While the novel coronavirus pandemic has caused widespread disruption, it has also provided momentum and opportunity to rethink and reconfigure for future resilience.
Guided by the UN’s 2030 Agenda for Sustainable Development and the 17 Sustainable Development Goals (SDGs), I suggest there are 4 key areas private and public organisations, as well as individuals should consider carefully:
– Climate change
– Ethical behaviour and combating corruption
– Diversity and inclusion
COVID-19 has resulted in increased e-commerce and a move to working-from-home arrangements for many industries. Prior to the pandemic, employers were generally reluctant to allow their people the latitude to work from home, but according to PwC’s Caribbean Digital Readiness Survey 2021, the shift to remote working caused by COVID-19 is here to stay. Over half of respondents expect at least a third of their employees to work from home more than one day a week a year from now.
Digital tools and processes are also transforming education, which had already taken great strides to utilise the Internet in the delivery of its programmes.
Shopping for all types of goods and services has seen a large upswing in trade using Internet and mobile phones, from routine kerb side pickups at supermarkets and food outlets to filing tax returns and obtaining a medical diagnosis. The delivery of public services, too, has the potential to undergo radical transformation for the benefit of us all.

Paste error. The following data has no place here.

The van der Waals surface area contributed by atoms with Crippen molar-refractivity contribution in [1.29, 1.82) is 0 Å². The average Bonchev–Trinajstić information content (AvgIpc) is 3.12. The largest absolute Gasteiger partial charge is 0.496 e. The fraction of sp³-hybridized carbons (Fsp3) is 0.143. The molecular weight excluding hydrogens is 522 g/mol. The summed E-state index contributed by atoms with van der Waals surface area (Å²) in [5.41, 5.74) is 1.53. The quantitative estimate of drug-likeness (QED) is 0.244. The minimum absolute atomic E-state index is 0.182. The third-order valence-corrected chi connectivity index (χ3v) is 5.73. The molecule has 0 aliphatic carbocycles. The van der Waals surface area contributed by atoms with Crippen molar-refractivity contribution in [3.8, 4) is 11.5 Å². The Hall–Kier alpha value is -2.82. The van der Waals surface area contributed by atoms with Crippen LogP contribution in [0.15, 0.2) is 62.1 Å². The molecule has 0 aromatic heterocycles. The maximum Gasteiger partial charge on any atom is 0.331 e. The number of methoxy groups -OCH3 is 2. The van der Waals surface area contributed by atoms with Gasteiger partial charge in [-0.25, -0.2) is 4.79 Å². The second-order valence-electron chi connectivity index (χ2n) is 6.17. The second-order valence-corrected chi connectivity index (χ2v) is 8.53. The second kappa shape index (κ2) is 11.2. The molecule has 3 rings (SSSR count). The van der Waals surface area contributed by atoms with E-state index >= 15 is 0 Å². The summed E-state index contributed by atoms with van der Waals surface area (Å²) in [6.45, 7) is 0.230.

As an accountant, it is noteworthy to mention that for taxpayers, the scope for online services from tax and legal authorities is enormous, for example registration, online payments and account management. The technological capabilities were there before COVID-19, just not utilised. With further thought and innovation, the possibilities of digitisation are enormous.
Like digital, environmental, social and corporate governance (ESG) has the potential to revamp how successful organisations plan, implement and operate.
As the world tries to recover from the crisis, it is not inconceivable that governments and businesses may prioritise recovery and growth at the expense of environmental considerations. To be fair, the world had started taking stock of environmental impacts for the past several decades, but the criticism remains that those efforts are not enough. According to the Harvard Business School, one of the biggest challenges facing businesses today is ensuring they include some kind of environment strategy in their operations that will not only reduce their carbon footprint, but initiate plans for a better environmental future.
To quote the world-renowned environmentalist, David Attenborough: “Many individuals are doing what they can. But real success can only come if there is a change in our societies and in our economics and in our politics.”
Organisations need to place care for the environment high on their agendas in real and practicable terms, and this needs to be central to its accountabilities to its many stakeholders. Greater efforts are needed to broaden the scope of goal-setting behaviours of organisations as well as their reporting in a more balanced manner compared to the traditional financial-focused reporting, for example sustainability and integrated reporting.
As Pricewaterhous Coopers’ paper, ‘How ESG Will Drive the Next Wave of Transformation’ concludes: “The business landscape is littered with dead and dying businesses that tried to implement digital transformations without thinking through the implications, leading to lost value, disgruntled customers, and executives shown the door. We predict the same for those that don’t take a proactive and comprehensive approach to ESG transformation.”
The topics of ethical behaviour and combating corruption and diversity and inclusion will be covered in part II.
Wendell Ramoutar, ACCA international assembly representative for Trinidad and Tobago, partner, PwC Trinidad and Tobago and PwC Guyana.